Brexit negotiations in 2017

Brexit negotiations in 2017 took place between the United Kingdom and the European Union for the withdrawal of the United Kingdom from the European Union following the United Kingdom European Union membership referendum on 23 June 2016. The negotiating period began on 29 March 2017 when the United Kingdom served the withdrawal notice under Article 50 of the Treaty on European Union. The period for negotiation stated in Article 50 is two years from notification, unless an extension is agreed. In March 2019, Prime Minister of the United Kingdom Theresa May and European Leaders negotiated a two-week delay for the Parliament of the United Kingdom to agree upon The Government's Brexit Treaty,[2] moving the date from 29 March 2019 to 12 April 2019. Negotiations between the United Kingdom and the European Union regarding Brexit began in June 2017.

Brexit negotiations
2017, 2018, 2019
Map of the United Kingdom within the European Union
TypeWithdrawal agreement
Transitional agreement
Trade agreement
ConditionRatification by the Council of the European Union, the European Parliament, and the Parliament of the United Kingdom.
  • European Union
  • United Kingdom
Draft Agreement on the Withdrawal of the United Kingdom from the European Union at Wikisource
  1. Olly Robbins was appointed as the prime minister's Europe advisor on 18 September 2017. He was previously the Brexit Department's first permanent secretary.
  2. Other incumbents during the negotiations were David Davis (July 2016 to July 2018) and Dominic Raab (July 2018 to November 2018).
Chief negotiators for the UK and EU


June 2017

On 19 June 2017, David Davis arrived in Brussels to start negotiations with Michel Barnier.[3] Terms of reference were agreed, and dates were set for four-week cycles, to culminate in a fifth round of negotiations in the week commencing 9 October. Negotiating groups were established for three topics: the rights of EU citizens living in Britain and vice versa; Britain's outstanding financial obligations to the EU; and the border between Northern Ireland and the Republic of Ireland.[4][5][6]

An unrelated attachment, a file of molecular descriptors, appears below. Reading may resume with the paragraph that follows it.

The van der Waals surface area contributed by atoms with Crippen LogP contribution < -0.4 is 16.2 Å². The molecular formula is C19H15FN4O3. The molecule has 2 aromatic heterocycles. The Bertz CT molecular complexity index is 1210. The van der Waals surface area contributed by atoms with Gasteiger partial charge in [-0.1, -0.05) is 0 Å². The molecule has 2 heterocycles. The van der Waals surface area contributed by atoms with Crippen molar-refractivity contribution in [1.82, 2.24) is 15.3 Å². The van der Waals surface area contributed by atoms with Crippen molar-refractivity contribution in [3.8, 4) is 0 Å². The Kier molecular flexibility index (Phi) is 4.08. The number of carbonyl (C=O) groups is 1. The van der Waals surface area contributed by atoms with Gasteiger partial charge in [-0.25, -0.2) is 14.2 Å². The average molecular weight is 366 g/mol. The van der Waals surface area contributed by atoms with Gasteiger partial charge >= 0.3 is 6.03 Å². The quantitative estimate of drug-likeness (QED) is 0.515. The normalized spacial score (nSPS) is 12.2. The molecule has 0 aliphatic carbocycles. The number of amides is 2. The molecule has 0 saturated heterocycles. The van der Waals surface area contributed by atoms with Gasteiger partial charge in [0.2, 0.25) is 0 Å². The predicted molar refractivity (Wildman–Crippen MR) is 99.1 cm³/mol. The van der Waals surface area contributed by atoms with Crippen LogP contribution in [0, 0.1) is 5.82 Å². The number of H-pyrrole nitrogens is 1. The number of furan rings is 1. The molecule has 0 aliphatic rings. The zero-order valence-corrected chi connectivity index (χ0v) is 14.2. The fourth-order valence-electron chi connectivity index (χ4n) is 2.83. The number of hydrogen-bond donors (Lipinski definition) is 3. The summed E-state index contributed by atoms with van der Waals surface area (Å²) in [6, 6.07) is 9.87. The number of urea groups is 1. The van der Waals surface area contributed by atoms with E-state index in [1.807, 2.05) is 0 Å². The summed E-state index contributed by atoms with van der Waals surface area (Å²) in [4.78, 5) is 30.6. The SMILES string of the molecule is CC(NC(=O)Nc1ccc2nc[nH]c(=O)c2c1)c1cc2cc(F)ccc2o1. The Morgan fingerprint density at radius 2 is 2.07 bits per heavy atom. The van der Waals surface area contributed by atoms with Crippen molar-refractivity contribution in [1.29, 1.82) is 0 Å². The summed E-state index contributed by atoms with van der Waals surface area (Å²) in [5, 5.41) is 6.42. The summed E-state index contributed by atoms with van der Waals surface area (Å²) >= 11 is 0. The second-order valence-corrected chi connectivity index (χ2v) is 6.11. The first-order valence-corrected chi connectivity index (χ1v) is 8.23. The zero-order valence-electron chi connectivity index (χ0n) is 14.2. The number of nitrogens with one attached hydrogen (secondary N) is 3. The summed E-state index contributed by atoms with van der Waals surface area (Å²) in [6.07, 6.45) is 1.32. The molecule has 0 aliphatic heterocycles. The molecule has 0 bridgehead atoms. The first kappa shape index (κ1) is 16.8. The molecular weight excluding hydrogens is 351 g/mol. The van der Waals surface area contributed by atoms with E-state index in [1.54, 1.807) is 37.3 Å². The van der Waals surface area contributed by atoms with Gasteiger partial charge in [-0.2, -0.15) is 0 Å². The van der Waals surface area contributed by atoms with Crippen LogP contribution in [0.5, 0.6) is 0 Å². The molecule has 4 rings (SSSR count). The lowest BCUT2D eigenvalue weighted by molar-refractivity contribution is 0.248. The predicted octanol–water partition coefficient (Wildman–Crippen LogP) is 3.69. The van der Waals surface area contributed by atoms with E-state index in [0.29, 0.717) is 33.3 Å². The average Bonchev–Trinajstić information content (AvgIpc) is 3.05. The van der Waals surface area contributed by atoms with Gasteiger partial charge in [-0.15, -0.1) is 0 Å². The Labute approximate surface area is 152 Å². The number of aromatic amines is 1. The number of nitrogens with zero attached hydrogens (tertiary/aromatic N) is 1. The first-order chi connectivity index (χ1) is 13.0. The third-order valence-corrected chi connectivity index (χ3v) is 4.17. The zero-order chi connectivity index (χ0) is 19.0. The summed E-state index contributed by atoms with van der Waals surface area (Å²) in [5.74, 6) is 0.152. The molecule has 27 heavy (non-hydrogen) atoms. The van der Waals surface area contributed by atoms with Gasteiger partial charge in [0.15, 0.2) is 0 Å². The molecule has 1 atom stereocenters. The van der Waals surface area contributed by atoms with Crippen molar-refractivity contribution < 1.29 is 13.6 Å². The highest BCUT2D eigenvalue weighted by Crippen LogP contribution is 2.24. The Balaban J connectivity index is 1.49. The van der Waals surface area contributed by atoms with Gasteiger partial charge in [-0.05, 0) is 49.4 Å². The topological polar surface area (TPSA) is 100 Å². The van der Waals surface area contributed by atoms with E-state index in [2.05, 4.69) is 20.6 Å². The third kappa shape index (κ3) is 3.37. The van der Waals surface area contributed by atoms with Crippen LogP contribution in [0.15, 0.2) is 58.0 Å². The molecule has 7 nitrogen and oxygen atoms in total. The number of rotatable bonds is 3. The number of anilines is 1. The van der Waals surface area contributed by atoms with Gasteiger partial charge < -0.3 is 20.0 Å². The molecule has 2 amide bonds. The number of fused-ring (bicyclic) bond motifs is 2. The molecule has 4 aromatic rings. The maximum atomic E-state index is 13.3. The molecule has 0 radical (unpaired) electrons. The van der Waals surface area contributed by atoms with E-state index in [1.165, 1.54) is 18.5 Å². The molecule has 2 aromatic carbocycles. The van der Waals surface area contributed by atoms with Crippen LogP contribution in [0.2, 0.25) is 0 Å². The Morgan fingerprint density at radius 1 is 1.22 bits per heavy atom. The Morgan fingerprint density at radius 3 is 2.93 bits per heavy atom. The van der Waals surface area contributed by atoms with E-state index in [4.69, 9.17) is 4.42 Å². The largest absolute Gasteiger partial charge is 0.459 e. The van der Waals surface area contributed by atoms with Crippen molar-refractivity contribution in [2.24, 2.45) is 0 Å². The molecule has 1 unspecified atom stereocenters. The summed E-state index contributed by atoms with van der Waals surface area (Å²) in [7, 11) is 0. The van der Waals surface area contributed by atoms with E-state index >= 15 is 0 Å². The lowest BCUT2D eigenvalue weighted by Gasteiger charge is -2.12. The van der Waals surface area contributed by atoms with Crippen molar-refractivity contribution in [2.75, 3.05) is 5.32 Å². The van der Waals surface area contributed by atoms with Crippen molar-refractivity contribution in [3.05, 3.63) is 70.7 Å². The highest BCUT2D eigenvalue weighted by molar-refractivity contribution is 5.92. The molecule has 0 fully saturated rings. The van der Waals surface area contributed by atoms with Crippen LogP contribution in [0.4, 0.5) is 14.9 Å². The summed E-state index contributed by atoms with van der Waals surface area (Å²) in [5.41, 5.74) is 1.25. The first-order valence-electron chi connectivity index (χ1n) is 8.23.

On 22 June 2017, Prime Minister May guaranteed, at a European Council meeting in Brussels, that no EU citizen living legally in the UK would be forced to leave, and she offered that any EU citizen living in the UK for more than 5 years until an unspecified deadline between March 2017 and March 2019 would enjoy the same rights as a British citizen, conditional on the EU providing the same offer to British expatriates living in the EU. The EU leaders did not immediately reciprocate the offer, with Council President Tusk objecting that the European Council is not a forum for the Brexit negotiations, and Commission president Juncker stating "I'm not negotiating here."[7]

The Prime Minister detailed her residency proposals in the House of Commons on 26 June 2017, but drew no concessions from EU negotiators,[8] who had declined to expedite agreement on expatriates by the end of June 2017,[9] and who are hoping for European courts to continue to have jurisdiction in the UK with regards to EU citizens, according to their negotiation aims published in May 2017.[10][11]

July 2017

The second round of negotiations began in Brussels in mid-July 2017. It is considered the beginning of substantial negotiations, with 98 British negotiators and 45 EU27 negotiators.[12][13] Progress is being made on the Northern Irish border question, whereas British negotiators have requested a detailed breakdown of the "divorce bill" demand estimated at 65 billion euros, while the EU negotiators criticise the UK's citizenship rights offer.[14] At the concluding press conference, David Davis did not commit to a net payment by the UK to the EU with regards to the requested divorce bill, while Michel Barnier explained that he would not compromise on his demand for the European Court of Justice to have continuing jurisdiction over the rights of EU citizens living in the UK after Brexit,[15] rejecting the compromise proposal of a new international body made up of British and EU judges.[16]